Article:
In the Doctor Who episode "Extremis" we learn that

The Earth is simulated by a race of aliens, (refered later as "The Monks"). That this truth had been discovered centuries earlier and put in a book, The Veritas, written in a forgotten language that has just been translated

The Veritas contain informations on the limitations of the simulations, and can proove that people are simulated

Thus being said, the Monks have no interest in letting the Veritas exist in the simulation, actually they would get a much more representative simulation if the limitations of the simulation were kept secret.

Moreover, we see them directly influence the simulation, by attacking people. So why didn't they destroyed the Veritas centuries ago? Thus keeping the simulation more realistic.

Related question here.

  • 2
    I thought they did, but people kept bumping into the limitations themselves, such as the random number counters, so they were able to recreate the Veritas again and again. But I could be wrong; I'm planning on rewatching some episodes with friends in the weekend, so I'll get back to you.
    – Mr Lister
    Jun 2, 2017 at 10:35
  • 1
    There's always a lot of holes in DW. I mean, they'd get a much better simulation if they just made everyone use a different pseudorandomnumber seed, too. The Monks said that they've already killed the Doctor many times, so this was one of many simulations... perhaps in each they do different things to experiment, and this was the one where they included a "what happens if people find out they're simulated" test. Jun 2, 2017 at 11:58
  • @starpilostix I know that Dr Who often has plot holes. But this particular episode seems to be FULL of it. And I'm not sure if it's a plan by Moffat (we are missing informations to get a surprise reveal later on) or a key episode which is poorly written. I Just want to be sure I didn't miss anything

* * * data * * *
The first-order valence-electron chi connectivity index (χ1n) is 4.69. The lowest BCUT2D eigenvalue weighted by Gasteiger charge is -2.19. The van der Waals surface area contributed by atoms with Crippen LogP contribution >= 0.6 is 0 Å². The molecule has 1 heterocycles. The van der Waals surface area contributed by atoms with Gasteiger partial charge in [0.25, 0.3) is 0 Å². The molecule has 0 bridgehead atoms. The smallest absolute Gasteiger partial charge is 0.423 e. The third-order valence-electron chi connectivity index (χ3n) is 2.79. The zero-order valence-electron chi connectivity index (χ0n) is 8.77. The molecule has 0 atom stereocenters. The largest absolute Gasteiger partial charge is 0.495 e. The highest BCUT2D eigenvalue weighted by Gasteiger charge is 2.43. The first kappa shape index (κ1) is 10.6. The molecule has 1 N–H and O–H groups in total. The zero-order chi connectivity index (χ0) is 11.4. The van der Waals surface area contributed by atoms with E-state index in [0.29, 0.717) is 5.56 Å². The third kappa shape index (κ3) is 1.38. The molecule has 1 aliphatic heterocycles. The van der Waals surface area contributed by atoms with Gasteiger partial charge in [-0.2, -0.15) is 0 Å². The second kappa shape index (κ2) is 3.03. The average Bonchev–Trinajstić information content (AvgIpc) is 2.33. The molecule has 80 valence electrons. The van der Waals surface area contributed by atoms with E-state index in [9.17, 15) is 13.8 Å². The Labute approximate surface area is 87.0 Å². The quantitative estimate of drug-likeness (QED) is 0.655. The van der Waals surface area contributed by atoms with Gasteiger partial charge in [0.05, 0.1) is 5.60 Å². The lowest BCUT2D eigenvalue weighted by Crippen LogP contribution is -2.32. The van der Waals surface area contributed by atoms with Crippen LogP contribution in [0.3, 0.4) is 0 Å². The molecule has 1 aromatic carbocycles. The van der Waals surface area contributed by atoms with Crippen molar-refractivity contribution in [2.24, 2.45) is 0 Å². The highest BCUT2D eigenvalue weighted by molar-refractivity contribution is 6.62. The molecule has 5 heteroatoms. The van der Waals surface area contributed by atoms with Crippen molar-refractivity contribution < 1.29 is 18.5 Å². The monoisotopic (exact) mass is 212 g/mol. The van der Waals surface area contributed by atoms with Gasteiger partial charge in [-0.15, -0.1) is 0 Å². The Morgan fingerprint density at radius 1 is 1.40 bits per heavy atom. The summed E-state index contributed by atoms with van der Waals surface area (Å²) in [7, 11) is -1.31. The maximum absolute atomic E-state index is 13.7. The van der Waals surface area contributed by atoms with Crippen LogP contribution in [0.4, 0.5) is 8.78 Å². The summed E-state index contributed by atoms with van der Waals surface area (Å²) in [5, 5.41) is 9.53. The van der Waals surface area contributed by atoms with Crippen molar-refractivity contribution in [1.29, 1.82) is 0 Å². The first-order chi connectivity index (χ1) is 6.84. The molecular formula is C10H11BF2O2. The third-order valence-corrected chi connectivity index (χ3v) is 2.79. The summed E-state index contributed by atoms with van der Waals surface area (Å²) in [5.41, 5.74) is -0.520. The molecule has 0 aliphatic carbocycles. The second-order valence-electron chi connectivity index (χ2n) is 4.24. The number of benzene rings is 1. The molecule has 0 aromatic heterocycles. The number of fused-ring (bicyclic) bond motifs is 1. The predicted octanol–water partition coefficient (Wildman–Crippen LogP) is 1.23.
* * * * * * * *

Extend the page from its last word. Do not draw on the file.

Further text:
– Edelk
    Jun 2, 2017 at 13:03
  • 1
    I was a bit disappointed with the follow-up episode, since they never mentioned it again, apart from the remark at the beginning that the Doctor had received an email. That was all. As if this episode hadn't really happened! Ehm, wait.
    – Mr Lister
    Jun 2, 2017 at 13:11
  • 1
    However they generate it, their simulation are near perfect and seemingly of all of history any errors that DO crop up are going to be hard to spot and track down, as long as they still lead to a similar-enough prediction of the present situation. (I still wonder whether the 'female Pope' thing was meant to be a clue, another 'historical error'... I know a secret female Pope was rumored IRL, but not IIRC, that PARTICULAR Pope) Jun 2, 2017 at 14:05

3 Answers 3


The Monks could be testing Veritas as a weapon.

If the Monks' goal is to eliminate humanity, then the simulations have shown that all that the Monks need to do is convince our species that we do not possess free will. Stage magicians have ways to influence a person's choice of random numbers. Perhaps the Monks have already developed similar techniques and were testing their effectiveness.


I saw it as a parallel to The Matrix

  1. You want as real a simulation as possible so you give up some control to the simulation itself
  2. Sooner or later the simulation has flaws, which participants notice

I saw Veritas as the parallel to the conundrum of The One. Sooner or later someone figures it out and sees through the false to the real. So Veritas wasn't something they could control, lest their simulation be less realistic than it needed to be. I mean, they let the simulation Doctor email the real one. That would seem to indicate they valued realism over security.


the monks wanted people to find out that it was a simulation as this would warn them about people who are actually smart enough to figure out that they are in a simulation and the monks would be able to see what they will do if they find the Veritas.

DOCTOR: Yes. Let's bring the story up to date, Bill. Imagine an alien life form of immense power and sophistication, and it wants to conquer the Earth. So it runs a simulation. A holographic simulation of all of Earth's history and every person alive on the surface. A practice Earth, to assess the abilities of the resident population. Especially the ones smart enough to realise that they are just simulants inside a great big computer game. BILL: But this is, this (knocks on the desk) This is real. I feel it.

  • Is there anything in the show to suggest that this is the case?
    – Mithical
    Jul 23, 2017 at 14:59
  • the doctor says it himself @mithrandir
    – HN17
    Oct 11, 2017 at 16:44

Your Answer

By clicking “Post Your Answer”, you agree to our terms of service, privacy policy and cookie policy

Not the answer you're looking for? Browse other questions tagged or ask your own question.